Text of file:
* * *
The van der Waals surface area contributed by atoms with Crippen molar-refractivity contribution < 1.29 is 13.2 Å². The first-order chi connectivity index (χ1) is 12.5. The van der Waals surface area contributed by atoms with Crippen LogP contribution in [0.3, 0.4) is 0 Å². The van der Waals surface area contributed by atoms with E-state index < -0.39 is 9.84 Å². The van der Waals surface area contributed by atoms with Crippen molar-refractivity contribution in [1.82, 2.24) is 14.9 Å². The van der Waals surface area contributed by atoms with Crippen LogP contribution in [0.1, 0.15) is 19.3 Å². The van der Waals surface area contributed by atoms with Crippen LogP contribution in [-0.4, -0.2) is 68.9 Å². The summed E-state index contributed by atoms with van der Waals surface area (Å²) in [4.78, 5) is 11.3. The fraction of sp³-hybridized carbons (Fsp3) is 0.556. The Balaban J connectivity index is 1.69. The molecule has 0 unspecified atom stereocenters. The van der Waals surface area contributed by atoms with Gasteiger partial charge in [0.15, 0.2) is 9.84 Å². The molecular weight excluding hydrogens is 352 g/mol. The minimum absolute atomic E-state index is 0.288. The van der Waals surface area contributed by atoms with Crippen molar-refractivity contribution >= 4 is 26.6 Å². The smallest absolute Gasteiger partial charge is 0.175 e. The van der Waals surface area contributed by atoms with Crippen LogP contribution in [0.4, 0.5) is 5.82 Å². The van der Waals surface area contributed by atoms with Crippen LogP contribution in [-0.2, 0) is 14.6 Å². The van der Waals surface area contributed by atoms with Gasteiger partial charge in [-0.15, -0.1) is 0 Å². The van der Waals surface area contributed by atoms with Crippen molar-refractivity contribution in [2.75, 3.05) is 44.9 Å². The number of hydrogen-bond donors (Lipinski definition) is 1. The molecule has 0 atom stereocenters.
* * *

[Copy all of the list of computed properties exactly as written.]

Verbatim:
The van der Waals surface area contributed by atoms with Crippen molar-refractivity contribution < 1.29 is 13.2 Å². The first-order chi connectivity index (χ1) is 12.5. The van der Waals surface area contributed by atoms with Crippen LogP contribution in [0.3, 0.4) is 0 Å². The van der Waals surface area contributed by atoms with E-state index < -0.39 is 9.84 Å². The van der Waals surface area contributed by atoms with Crippen molar-refractivity contribution in [1.82, 2.24) is 14.9 Å². The van der Waals surface area contributed by atoms with Crippen LogP contribution in [0.1, 0.15) is 19.3 Å². The van der Waals surface area contributed by atoms with Crippen LogP contribution in [-0.4, -0.2) is 68.9 Å². The summed E-state index contributed by atoms with van der Waals surface area (Å²) in [4.78, 5) is 11.3. The fraction of sp³-hybridized carbons (Fsp3) is 0.556. The Balaban J connectivity index is 1.69. The molecule has 0 unspecified atom stereocenters. The van der Waals surface area contributed by atoms with Gasteiger partial charge in [0.15, 0.2) is 9.84 Å². The molecular weight excluding hydrogens is 352 g/mol. The minimum absolute atomic E-state index is 0.288. The van der Waals surface area contributed by atoms with Crippen molar-refractivity contribution >= 4 is 26.6 Å². The smallest absolute Gasteiger partial charge is 0.175 e. The van der Waals surface area contributed by atoms with Crippen LogP contribution in [0.4, 0.5) is 5.82 Å². The van der Waals surface area contributed by atoms with Crippen LogP contribution in [-0.2, 0) is 14.6 Å². The van der Waals surface area contributed by atoms with Gasteiger partial charge in [-0.15, -0.1) is 0 Å². The van der Waals surface area contributed by atoms with Crippen molar-refractivity contribution in [2.75, 3.05) is 44.9 Å². The number of hydrogen-bond donors (Lipinski definition) is 1. The molecule has 0 atom stereocenters.